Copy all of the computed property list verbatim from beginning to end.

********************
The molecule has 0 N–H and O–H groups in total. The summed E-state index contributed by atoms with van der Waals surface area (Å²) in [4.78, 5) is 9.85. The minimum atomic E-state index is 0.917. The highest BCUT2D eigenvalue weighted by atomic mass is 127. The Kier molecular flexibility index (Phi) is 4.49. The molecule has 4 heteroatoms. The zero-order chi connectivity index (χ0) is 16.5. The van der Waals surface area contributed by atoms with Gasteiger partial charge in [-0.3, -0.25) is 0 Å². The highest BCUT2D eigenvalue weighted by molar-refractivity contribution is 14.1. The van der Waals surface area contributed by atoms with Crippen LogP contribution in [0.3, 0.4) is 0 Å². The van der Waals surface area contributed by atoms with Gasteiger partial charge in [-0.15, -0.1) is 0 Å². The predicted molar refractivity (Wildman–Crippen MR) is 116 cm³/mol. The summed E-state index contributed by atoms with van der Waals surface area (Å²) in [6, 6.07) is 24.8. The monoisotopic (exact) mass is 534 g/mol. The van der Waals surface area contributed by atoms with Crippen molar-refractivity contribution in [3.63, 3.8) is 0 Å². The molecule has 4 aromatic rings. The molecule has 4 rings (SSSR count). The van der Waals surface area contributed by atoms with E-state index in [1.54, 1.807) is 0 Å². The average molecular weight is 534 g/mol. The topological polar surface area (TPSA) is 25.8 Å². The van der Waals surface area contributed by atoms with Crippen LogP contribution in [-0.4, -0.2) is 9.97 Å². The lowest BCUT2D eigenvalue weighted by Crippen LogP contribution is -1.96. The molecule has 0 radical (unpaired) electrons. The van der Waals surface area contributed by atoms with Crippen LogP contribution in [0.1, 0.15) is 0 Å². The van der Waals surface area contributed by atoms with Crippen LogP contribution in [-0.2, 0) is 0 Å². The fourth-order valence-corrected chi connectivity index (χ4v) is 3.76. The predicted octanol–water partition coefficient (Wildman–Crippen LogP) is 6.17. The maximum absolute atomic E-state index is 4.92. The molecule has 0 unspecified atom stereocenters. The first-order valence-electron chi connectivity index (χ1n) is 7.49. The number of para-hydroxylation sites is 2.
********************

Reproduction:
The molecule has 0 N–H and O–H groups in total. The summed E-state index contributed by atoms with van der Waals surface area (Å²) in [4.78, 5) is 9.85. The minimum atomic E-state index is 0.917. The highest BCUT2D eigenvalue weighted by atomic mass is 127. The Kier molecular flexibility index (Phi) is 4.49. The molecule has 4 heteroatoms. The zero-order chi connectivity index (χ0) is 16.5. The van der Waals surface area contributed by atoms with Gasteiger partial charge in [-0.3, -0.25) is 0 Å². The highest BCUT2D eigenvalue weighted by molar-refractivity contribution is 14.1. The van der Waals surface area contributed by atoms with Crippen LogP contribution in [0.3, 0.4) is 0 Å². The van der Waals surface area contributed by atoms with Gasteiger partial charge in [-0.15, -0.1) is 0 Å². The predicted molar refractivity (Wildman–Crippen MR) is 116 cm³/mol. The summed E-state index contributed by atoms with van der Waals surface area (Å²) in [6, 6.07) is 24.8. The monoisotopic (exact) mass is 534 g/mol. The van der Waals surface area contributed by atoms with Crippen molar-refractivity contribution in [3.63, 3.8) is 0 Å². The molecule has 4 aromatic rings. The molecule has 4 rings (SSSR count). The van der Waals surface area contributed by atoms with E-state index in [1.54, 1.807) is 0 Å². The average molecular weight is 534 g/mol. The topological polar surface area (TPSA) is 25.8 Å². The van der Waals surface area contributed by atoms with Crippen LogP contribution in [-0.4, -0.2) is 9.97 Å². The lowest BCUT2D eigenvalue weighted by Crippen LogP contribution is -1.96. The molecule has 0 radical (unpaired) electrons. The van der Waals surface area contributed by atoms with Crippen LogP contribution in [0.1, 0.15) is 0 Å². The van der Waals surface area contributed by atoms with Crippen LogP contribution in [-0.2, 0) is 0 Å². The fourth-order valence-corrected chi connectivity index (χ4v) is 3.76. The predicted octanol–water partition coefficient (Wildman–Crippen LogP) is 6.17. The maximum absolute atomic E-state index is 4.92. The molecule has 0 unspecified atom stereocenters. The first-order valence-electron chi connectivity index (χ1n) is 7.49. The number of para-hydroxylation sites is 2.